W. R. Grace & Co. v. Rubber WorkersAnnotate this Case
461 U.S. 757 (1983)
U.S. Supreme Court
W. R. Grace & Co. v. Rubber Workers, 461 U.S. 757 (1983)
W. R. Grace & Co. v. Local Union 759, International Union of
Rubber, Cork, Linoleum & Plastic Workers of America
Argued February 28, 1983
Decided May 31, 1983
461 U.S. 757
CERTIORARI TO THE UNITED STATES COURT OF APPEALS FOR
THE FIFTH CIRCUIT
Faced with the prospect of liability for violations of Title VII of the Civil Rights Act of 1964 in its hiring practices, petitioner employer signed with the Equal Employment Opportunity Commission (EEOC) a conciliation agreement that conflicted with the seniority provisions of petitioner's existing collective bargaining agreement with respondent union. Petitioner sued in Federal District Court to enjoin arbitration of certain employee grievances under the collective bargaining agreement. The District Court held that the conciliation agreement should prevail with respect to layoffs of employees in conflict with the seniority provisions of the collective bargaining agreement. The Court of Appeals reversed and compelled petitioner to arbitrate. Among the grievances arbitrated were those of two employees who had been laid off pursuant to the conciliation agreement and in violation of the collective bargaining agreement. The arbitrator awarded backpay damages against petitioner under the collective bargaining agreement, interpreting that agreement as not requiring him to follow a contrary prior arbitration award involving the same contractual issue, as providing that the District Court's order did not extinguish petitioner's liability for its breach, and as not providing a good faith defense to claims of violation of its seniority provisions. Petitioner then brought an action to overturn the award, and the District Court entered summary judgment for petitioner, finding that public policy prevented enforcement of the collective bargaining agreement during the period prior to the Court of Appeals' reversal in the prior action. The Court of Appeals reversed.
Held: The award in question is properly to be enforced. Pp. 461 U. S. 764-772.
(a) A federal court may not overrule an arbitrator's decision simply because the court believes its own interpretation of the collective bargaining agreement would be the better one. Thus, here, regardless of what this Court's view might be of the correctness of the arbitrator's contractual interpretation, petitioner and respondent bargained for that interpretation, and a federal court may not second-guess it. The arbitrator's analysis of the merits of the grievance is entitled to the same deference. Pp. 461 U. S. 764-766.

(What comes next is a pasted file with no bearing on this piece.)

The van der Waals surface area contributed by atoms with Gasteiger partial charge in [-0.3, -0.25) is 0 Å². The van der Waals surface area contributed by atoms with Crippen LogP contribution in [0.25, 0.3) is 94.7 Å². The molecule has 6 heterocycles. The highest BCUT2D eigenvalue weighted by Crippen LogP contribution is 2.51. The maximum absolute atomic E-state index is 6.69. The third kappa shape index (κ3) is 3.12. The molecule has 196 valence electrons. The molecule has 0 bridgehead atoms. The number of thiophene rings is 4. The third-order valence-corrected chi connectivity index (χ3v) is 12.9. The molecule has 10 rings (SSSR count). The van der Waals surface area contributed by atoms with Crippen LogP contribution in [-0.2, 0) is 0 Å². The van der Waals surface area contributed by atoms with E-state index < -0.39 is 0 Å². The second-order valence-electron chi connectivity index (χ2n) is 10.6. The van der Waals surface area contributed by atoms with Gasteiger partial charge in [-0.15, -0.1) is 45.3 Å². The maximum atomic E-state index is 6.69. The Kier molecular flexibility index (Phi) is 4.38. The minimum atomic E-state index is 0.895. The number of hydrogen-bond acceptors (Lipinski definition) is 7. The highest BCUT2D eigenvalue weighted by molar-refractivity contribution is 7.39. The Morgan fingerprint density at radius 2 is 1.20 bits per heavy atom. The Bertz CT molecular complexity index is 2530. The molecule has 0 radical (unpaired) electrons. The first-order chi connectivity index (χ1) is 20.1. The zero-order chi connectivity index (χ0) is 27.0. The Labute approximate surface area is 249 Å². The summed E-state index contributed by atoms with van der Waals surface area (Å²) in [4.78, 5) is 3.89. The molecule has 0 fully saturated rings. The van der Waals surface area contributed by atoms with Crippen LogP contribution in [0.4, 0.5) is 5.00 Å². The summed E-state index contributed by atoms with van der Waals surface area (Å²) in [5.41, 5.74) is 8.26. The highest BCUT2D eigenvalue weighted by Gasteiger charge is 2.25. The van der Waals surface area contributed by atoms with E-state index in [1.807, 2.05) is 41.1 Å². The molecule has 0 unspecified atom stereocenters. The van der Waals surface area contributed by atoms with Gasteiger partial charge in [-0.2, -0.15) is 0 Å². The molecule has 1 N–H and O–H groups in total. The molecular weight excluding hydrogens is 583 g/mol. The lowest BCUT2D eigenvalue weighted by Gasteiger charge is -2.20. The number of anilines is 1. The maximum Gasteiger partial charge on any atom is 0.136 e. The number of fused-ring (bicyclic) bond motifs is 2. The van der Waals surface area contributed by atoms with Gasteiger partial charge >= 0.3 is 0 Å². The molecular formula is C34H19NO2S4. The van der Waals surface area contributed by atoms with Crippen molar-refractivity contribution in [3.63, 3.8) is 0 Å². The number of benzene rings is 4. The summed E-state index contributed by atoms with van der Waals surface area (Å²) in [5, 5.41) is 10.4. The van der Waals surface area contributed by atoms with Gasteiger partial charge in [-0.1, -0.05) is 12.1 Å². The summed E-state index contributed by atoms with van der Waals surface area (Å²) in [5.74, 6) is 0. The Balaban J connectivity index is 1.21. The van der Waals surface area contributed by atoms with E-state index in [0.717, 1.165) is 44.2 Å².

(b) Enforcement of the collective bargaining agreement as interpreted by the arbitrator will not compromise the public policy requiring obedience to a court order. Even assuming that the District Court's order that the conciliation agreement should prevail was a mandatory injunction, nothing in the collective bargaining agreement as interpreted by the arbitrator required petitioner to violate that order. The arbitrator's award neither mandated layoffs nor required that layoffs be conducted according to the collective bargaining agreement, but simply held retrospectively that the employees were entitled to damages for the prior breach of the seniority provisions. Petitioner was cornered by its own actions, and cannot now argue that liability under the collective bargaining agreement violates public policy. No public policy is violated by holding petitioner to its collective bargaining agreement obligations, which bar petitioner's attempted reallocation to union members of the burden of the losses resulting from petitioner's employment discrimination. Pp. 461 U. S. 766-770.
(c) Nor will enforcement of the arbitrator's award inappropriately affect the public policy favoring voluntary compliance with Title VII. Although petitioner and the EEOC agreed to nullify the collective bargaining agreement's seniority provisions, the conciliation process did not include respondent. Absent a judicial determination, the EEOC, not to mention petitioner, cannot alter the collective bargaining agreement without respondent's consent. Pp. 461 U. S. 770-772.
652 F.2d 1248, affirmed.
BLACKMUN, J., delivered the opinion for a unanimous Court.
JUSTICE BLACKMUN delivered the opinion of the Court.
Faced with the prospect of liability for violations of Title VII of the Civil Rights Act of 1964, as amended, petitioner signed with the Equal Employment Opportunity Commission (Commission or EEOC) a conciliation agreement that was in conflict with its collective bargaining agreement with respondent. Petitioner then obtained a court order, later reversed on appeal, that the conciliation agreement should prevail. The issue presented is whether the Court of Appeals was correct in enforcing an arbitral award of backpay damages against petitioner under the collective bargaining agreement for layoffs pursuant to the conciliation agreement.